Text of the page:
Wild or Farmed Fish?

seafood
We are often asked if it is better to eat and feed children farmed organic fish or wild fish. We hope that this article will help you decide what is best for your family.

What is fish farming?

Aquaculture, or fish farming, means that the fish are raised in pens, either on land or in offshore fish farms. It is sometimes referred to as “ocean raised.”

The Pros of Farmed Fish

Farmed fish are often cheaper and more readily available than wild fish. Since farmers can better control the diets of farmed fish, some farmed fish may have higher levels of Omega-3 fatty acids than wild fish. However, this is not a comparison that is easy for consumers to make. It depends a lot on what the fish are eating. When fish are farmed, there is a lower danger of overfishing (or depleting) the population of wild fish.

The Cons of Farmed Fish

In farms, operators control fish production and diet. The fish often live in close proximity to thousands of others, which can lead to disease and parasites that require antibiotics and pesticides. Farmed fish often contain contaminants. Their feed consists of processed pellets manufactured from other small fish such as anchovies. To keep costs down, many fish farms use cheap fish caught in polluted waters, which can be contaminated with industrial chemicals.

Therefore, farmed fish can have much higher levels of chemical contaminants such as PCBs, which have been linked to neurobehavioral changes in babies and children (Faroon et al, 2000). Farmed salmon is of particular concern. A study of 700 samples of salmon published in the journal Science found that the PCBs (polychlorinated biphenyls) in farmed salmon were, on average, almost eight times higher than the concentrations in wild salmon (36.63 parts per billion vs. 4.75) (Hites et al, 2004).

Critics of this study have argued that this amount is still below the safety guidelines of most countries, but farmed salmon has repeatedly been shown to contain more PCBs than wild salmon and this is of most relevance to babies and children. One study demonstrated that regular consumption of Scottish salmon by children under 5 years would exceed the tolerable daily and weekly intakes of PCBs and other chemicals (Jacobs, 2001).

Since farmed fish are kept in pens, they are at risk of disease, which can also spread to wild populations. Farmed fish can be given antibiotics to minimize this risk. The Center for Food Safety states that farmed salmon are administered more antibiotics by weight than any other type of livestock (Center for Food Safety, 2013).

Wild-Caught fish

Wild fish live in and are fished in their natural habitat – the open water – and they eat a natural diet. This consists of fish lower down the food chain which are generally lower in toxins than those fed to farmed fish.

The Pros of Wild Fish

Some people say that wild fish taste different to farmed fish due to their natural movement and higher amount of muscle. This can affect their taste and texture.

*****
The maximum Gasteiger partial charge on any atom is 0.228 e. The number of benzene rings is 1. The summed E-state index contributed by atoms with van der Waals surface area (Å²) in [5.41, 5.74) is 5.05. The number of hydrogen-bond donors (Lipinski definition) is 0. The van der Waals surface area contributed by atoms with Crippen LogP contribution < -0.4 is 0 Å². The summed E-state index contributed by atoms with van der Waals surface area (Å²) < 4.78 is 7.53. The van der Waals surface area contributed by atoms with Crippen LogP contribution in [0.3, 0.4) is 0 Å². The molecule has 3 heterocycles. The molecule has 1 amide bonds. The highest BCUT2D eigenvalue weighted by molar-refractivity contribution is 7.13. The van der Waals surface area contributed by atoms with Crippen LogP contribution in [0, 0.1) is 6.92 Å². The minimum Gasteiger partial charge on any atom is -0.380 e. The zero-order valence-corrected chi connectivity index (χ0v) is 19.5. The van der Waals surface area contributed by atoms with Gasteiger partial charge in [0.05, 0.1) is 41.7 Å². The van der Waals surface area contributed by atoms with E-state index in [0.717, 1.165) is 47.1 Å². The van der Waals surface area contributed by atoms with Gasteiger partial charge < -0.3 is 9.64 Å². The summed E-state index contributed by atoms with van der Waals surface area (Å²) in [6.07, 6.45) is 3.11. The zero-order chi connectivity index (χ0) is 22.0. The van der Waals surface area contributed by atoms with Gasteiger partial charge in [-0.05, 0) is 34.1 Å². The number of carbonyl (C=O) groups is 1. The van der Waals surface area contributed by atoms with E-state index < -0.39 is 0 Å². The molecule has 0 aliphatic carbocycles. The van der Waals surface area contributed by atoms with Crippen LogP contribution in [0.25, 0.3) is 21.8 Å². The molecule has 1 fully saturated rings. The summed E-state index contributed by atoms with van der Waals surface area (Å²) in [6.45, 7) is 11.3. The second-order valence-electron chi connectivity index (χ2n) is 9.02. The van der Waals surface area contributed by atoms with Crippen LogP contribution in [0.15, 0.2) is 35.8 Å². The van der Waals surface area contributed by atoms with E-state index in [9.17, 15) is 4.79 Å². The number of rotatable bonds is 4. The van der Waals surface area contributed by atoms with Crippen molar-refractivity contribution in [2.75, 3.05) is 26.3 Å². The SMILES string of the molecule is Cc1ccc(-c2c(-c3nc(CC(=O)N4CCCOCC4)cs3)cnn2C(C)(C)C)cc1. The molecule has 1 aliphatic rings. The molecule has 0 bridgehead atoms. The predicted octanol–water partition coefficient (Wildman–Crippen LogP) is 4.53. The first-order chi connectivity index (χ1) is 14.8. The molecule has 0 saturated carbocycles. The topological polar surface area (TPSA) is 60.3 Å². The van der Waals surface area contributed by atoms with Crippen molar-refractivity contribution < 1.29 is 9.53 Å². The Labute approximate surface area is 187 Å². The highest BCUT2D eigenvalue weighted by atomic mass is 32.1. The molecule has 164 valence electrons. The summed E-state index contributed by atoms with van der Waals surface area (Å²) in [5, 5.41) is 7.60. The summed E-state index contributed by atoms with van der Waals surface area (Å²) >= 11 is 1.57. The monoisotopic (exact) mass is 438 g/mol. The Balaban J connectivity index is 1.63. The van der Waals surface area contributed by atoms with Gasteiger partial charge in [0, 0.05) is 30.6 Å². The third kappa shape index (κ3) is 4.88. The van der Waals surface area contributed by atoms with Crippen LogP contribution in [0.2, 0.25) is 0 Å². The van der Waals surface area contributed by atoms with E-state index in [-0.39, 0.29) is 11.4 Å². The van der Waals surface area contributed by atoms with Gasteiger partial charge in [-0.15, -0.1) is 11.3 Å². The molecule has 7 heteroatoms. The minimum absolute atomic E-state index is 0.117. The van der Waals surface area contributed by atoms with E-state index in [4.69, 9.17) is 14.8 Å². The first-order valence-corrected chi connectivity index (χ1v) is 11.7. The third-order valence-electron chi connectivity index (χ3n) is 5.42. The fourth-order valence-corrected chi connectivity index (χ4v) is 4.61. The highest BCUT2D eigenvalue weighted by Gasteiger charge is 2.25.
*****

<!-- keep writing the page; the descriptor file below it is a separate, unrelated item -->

Wild salmon is naturally bright orange because of its feed (krill and other small sea creatures). Farmed salmon is often grayish and manufacturers may add dyes to give the fish a more appealing orange colour. Some studies have found wild fish to have higher levels of essential fatty acids such as EPAs and DHA, although this varies between fish and depends on what the farmed fish are fed (Kris-Etherton et al, 2002).

The Cons of Wild Fish

Wild fishing is harder to police and many stocks of wild fish are caught in an unsustainable way, leading to them being depleted or wiped out. This doesn’t just affect the fish, it affects the entire ecosystem. Wild fish also often travel thousands of miles in order to reach your local supermarket.

All fish have their pros and cons. The benefits of oily fish must be weighed up against the potential risk of contaminants, which is of particular concern to children, especially girls and women up to child-bearing age and pregnant women. It is probably best to limit the amount of oily fish given to these groups, although the data on risk/benefit analysis is still unclear.

Some tips for reducing the risks of eating seafood contaminated with PCBs

Contaminants build up in the fat of fish and animals. Proper cooking methods can minimize exposure.

– Prior to cooking, remove the skin and fat (found on the belly, back and sides), internal organs, tomalley of lobster and the mustard of crabs, where toxins can accumulate.

– Drain the fat whilst cooking instead of allowing fish to cook in its fat.

– Grill, steam, broil or bake fish instead of fried fish to avoid cooking fish in its fat.

– If smoking a fish, fillet it and remove its skin before smoking.

References

Faroon O, Jones D, de Rosa C. Effects of polychlorinated biphenyls on the nervous system. Toxicol Ind Health. 2000 Sep;16(7-8):305-33. Review. PubMed PMID: 11693948 [Pubmed]

Kris-Etherton PM, Harris WS, Appel LJ; American Heart Association. Nutrition Committee. Hites RA, Foran JA, Carpenter DO, Hamilton MC, Knuth BA, Schwager SJ. Global assessment of organic contaminants in farmed salmon. Science. 2004 Jan 9;303(5655):226-9. PubMed PMID: 14716013

Jacobs, M. Ferrario, J. Byrne, C Investigation of polychlorinated dibenzo-p-dioxins, dibenzo-p-furans and selectedcoplanar biphenyls in Scottish farmed Atlantic salmon (Salmo salar) [Online]

http://www.centerforfoodsafety.org/files/ge-salmon-fact-sheet_56203.pdf

Kris-Etherton PM, Harris WS, Appel LJ; American Heart Association. Nutrition Committee. Fish consumption, fish oil, omega-3 fatty acids, and cardiovascular disease. Circulation. 2002 Nov 19;106(21):2747-57. Erratum in: Circulation. 2003 Jan 28;107(3):512.. PubMed PMID: 12438303 89 [Online]

email